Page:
1. Inhalt
  2. Navigation
  3. Weitere Inhalte
  4. Metanavigation
  5. Suche
  6. Choose from 30 Languages

Germany

Nazi criminals still receiving war victim pensions

A new report published by the German government says that a 1998 law designed to stop war pensions being paid to former Nazis has had almost no effect. The Labor Ministry says there is little it can do now.

Germans who participated in the Holocaust are still receiving "war victims" pensions from the state, according to a new report commissioned by the German Labor Ministry - which says it has no intention of acting on it.

The report, written by the historians Stefan Klemp and Martin Hölzl of the global Holocaust research institute, the Simon Wiesenthal Center (SWC), found that the 1998 War Victims' Assistance Act, designed to cut off benefits to Nazi perpetrators, had only resulted in 99 pension cancellations out of a possible 76,000 names between 1998 and 2013. No pension has been cut off since 2008.

"The public media had great expectations in the new law," the historians wrote in the report. "It was meant to achieve justice by cancellations of war disability benefits for those persons who violated the norms of humanity during the Third Reich."

Efraim Zuroff, director of the SWC in Jerusalem, described the report's conclusions as "exceptionally depressing," while Christoph Heubner of the International Auschwitz Committee told the "taz" newspaper: "If you think of the coldness and arrogant distance with which many NS victims were refused pensions at the beginning, we can only call this disgraceful."

Complications

Klemp and Hölzl developed a survey they sent to all of Germany's state labor ministries, asking how many war pensions had been cancelled under the act, and how the decisions had been made.

Reinhard Heydrich quer (AP)

Heydrich's widow received a war pension until her death

In 1998, when the law was passed, around a million Germans were claiming war pensions, and there was no provision separating out those involved in the Holocaust. ("If Adolf Hitler were still alive today, he could get a so-called 'war-victim' pension on top of his normal pension," public broadcaster ARD pointed out at the time.)

Indeed, the widows of some of Nazi Germany's most infamous criminals received war victim pensions after the war. Lina Heydrich, widow of Reinhard Heydrich, a principal architect of the Holocaust who was assassinated in Prague in 1942, received his war victim pension until her death in 1985. (By contrast, the widows of the executed conspirators behind Claus Schenk von Stauffenberg's 1944 assassination attempt on Hitler often battled the courts for years to receive a war pension).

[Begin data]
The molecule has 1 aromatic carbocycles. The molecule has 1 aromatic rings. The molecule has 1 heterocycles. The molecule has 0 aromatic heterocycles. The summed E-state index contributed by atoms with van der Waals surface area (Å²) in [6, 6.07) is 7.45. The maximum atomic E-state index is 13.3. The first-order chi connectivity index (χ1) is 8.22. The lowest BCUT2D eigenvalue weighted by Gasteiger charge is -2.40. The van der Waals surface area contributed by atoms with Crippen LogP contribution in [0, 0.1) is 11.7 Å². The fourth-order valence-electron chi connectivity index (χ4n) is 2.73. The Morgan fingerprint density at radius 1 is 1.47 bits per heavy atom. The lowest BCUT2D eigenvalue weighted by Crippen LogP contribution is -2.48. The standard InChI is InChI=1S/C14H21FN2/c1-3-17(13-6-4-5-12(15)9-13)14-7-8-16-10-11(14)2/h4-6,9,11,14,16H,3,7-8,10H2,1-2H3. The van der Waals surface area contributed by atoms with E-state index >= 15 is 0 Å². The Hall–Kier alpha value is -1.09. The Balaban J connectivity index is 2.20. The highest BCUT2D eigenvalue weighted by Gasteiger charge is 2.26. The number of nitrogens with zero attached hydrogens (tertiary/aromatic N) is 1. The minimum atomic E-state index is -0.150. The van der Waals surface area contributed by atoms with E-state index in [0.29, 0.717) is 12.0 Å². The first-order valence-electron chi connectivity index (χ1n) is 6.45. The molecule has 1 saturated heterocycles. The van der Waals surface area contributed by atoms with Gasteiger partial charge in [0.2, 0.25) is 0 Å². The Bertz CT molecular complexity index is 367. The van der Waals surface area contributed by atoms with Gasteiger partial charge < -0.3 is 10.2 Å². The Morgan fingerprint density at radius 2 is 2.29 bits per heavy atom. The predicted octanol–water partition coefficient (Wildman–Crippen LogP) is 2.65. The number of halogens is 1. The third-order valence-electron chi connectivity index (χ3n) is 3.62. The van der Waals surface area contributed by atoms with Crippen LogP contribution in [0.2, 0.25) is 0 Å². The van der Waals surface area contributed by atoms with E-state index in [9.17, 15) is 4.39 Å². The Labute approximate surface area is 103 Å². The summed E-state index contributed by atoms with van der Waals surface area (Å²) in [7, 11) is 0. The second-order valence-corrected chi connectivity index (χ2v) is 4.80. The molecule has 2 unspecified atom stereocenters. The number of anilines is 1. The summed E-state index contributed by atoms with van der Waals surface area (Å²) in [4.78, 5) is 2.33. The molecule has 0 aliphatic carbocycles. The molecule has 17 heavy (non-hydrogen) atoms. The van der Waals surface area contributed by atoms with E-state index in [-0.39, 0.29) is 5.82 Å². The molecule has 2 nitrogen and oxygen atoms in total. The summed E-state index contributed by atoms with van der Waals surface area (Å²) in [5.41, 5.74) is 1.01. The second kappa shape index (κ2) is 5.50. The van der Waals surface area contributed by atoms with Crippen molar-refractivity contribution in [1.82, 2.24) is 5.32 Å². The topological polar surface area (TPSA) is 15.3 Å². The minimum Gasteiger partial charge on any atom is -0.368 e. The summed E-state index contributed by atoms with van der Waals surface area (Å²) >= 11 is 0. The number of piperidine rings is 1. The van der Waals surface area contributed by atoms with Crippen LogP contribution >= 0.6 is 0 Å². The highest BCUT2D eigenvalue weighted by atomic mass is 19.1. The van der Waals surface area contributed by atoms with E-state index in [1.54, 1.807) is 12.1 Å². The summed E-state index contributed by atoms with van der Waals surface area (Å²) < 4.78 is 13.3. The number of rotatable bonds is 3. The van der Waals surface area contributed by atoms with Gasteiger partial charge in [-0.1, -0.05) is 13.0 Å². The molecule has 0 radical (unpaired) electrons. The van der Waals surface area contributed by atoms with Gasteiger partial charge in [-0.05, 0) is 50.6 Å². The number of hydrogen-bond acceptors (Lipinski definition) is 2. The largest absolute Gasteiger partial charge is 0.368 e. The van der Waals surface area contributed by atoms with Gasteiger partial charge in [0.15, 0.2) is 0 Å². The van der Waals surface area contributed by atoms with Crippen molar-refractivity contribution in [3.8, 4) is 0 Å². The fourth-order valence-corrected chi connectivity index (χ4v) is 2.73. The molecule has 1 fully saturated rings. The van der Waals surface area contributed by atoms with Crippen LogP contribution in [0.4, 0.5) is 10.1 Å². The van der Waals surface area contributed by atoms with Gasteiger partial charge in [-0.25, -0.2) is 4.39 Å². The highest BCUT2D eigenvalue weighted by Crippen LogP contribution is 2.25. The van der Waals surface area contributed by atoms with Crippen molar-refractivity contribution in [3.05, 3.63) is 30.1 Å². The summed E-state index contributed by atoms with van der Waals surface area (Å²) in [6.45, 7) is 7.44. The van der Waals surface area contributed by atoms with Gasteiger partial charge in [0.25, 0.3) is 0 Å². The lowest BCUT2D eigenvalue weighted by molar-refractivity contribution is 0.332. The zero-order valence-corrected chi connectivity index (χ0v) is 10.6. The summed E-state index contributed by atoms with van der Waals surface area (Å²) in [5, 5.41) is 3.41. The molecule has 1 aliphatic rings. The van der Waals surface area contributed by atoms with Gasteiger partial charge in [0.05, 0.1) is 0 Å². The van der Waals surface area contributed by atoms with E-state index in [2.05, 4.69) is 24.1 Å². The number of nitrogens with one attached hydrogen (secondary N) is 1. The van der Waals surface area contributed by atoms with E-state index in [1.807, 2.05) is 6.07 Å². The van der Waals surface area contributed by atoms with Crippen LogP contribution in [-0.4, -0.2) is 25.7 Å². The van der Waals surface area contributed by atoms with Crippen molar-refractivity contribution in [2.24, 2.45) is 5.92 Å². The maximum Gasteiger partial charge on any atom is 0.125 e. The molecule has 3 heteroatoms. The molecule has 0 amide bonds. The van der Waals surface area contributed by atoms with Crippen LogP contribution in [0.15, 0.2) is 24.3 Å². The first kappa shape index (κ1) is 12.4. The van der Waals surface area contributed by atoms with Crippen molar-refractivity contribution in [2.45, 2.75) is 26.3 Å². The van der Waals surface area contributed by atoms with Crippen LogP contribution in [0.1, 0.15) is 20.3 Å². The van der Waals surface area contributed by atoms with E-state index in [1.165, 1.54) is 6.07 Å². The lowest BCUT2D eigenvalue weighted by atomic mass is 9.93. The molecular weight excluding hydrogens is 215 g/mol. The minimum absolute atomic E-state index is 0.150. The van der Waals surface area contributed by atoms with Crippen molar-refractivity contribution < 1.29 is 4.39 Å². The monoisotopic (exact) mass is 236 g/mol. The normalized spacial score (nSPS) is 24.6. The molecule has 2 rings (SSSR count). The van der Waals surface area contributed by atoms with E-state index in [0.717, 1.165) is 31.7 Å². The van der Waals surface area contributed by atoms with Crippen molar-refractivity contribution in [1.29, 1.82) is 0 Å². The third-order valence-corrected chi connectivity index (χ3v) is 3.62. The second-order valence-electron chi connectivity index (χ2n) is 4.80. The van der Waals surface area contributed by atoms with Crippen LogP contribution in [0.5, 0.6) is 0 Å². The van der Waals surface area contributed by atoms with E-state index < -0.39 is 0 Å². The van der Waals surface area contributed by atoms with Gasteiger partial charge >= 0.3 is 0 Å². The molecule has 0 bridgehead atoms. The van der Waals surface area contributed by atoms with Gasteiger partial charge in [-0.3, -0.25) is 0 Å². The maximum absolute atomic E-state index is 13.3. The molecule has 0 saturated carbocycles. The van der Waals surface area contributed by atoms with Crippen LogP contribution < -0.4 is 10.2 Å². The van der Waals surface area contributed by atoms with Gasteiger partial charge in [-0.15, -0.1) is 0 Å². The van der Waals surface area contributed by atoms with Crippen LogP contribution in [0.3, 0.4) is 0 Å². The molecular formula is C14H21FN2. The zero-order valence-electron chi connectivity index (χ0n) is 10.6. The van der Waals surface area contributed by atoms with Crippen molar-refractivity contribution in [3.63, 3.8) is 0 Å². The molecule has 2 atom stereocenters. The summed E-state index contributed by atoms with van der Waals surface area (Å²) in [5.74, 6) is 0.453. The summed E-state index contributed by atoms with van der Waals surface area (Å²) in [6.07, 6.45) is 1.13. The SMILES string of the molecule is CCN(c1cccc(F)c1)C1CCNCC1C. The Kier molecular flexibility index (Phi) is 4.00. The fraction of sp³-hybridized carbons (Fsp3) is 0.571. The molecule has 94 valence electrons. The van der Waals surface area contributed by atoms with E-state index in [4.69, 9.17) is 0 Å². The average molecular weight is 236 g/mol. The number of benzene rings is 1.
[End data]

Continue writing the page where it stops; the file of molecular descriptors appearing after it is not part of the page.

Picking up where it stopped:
A BSG ruling in the late 90s defined Nazi perpetrators as those who served in Auschwitz or on special SS missions or SS infantry brigades, and when the new pensions ruling was passed, the German government estimated that this would cover some 50,000 people - though the SWC has since counted 76,000. Either way, there remained a huge discrepancy with the 99 pensions that were actually cut.

The report found that rulings by the Federal Social Security Court (BSG) led to complications that allowed pensions to continue to be paid. In some cases confidence protection laws or special regulations covering the relatives of war dead allowed pensions to continue at least in part.

Deutschland Oberstaatsanwalt Jens Rommel (picture-alliance/dpa/F. Kästle)

Rommel's office collects records on suspected Nazi criminals and their victims

Bureaucratic issues

The historians also found bureaucratic issues, including incomplete records on potential suspects and a lack of personnel to follow up problems. They singled out the lack of a digitized system at the Central Office for the Investigation of National Socialist Crimes in Ludwigsburg, southern Germany, which keeps records of some 700,000 people considered victims, witnesses, or perpetrators.

Jens Rommel, the state prosecutor who directs the Ludwigsburg office, was slightly mystified at this criticism. "I'd like to ask how it would change the result if the data was available digitally," he told DW. "Of course it would be easier for us internally to go through the data with a computer. But the result wouldn't be any different. And anyway we're just one of many authorities who can help."

His office, he explained, was only responsible for providing information to pension authorities on people in its records, if they submit requests. According to the report, when the SWC historians searched its archives, Ludwigsburg found 2,600 war pension claimants on its records who may have been involved in Nazi crimes - though "in many cases their identities could not be clarified." In any case, Rommel could not say whether they were still alive or not.

The Labor Ministry itself has said that it is not planning to alter the law in light of the report it published. "It should be noted that the main reason for the small number of withholdings or withdrawals - the death of the potential perpetrator - remains the case," a spokesman told DW in an emailed statement. "Since even the youngest perpetrators would now be around 90 years old, the likelihood of finding living perpetrators among the pension claimants [...] will decline from year to year."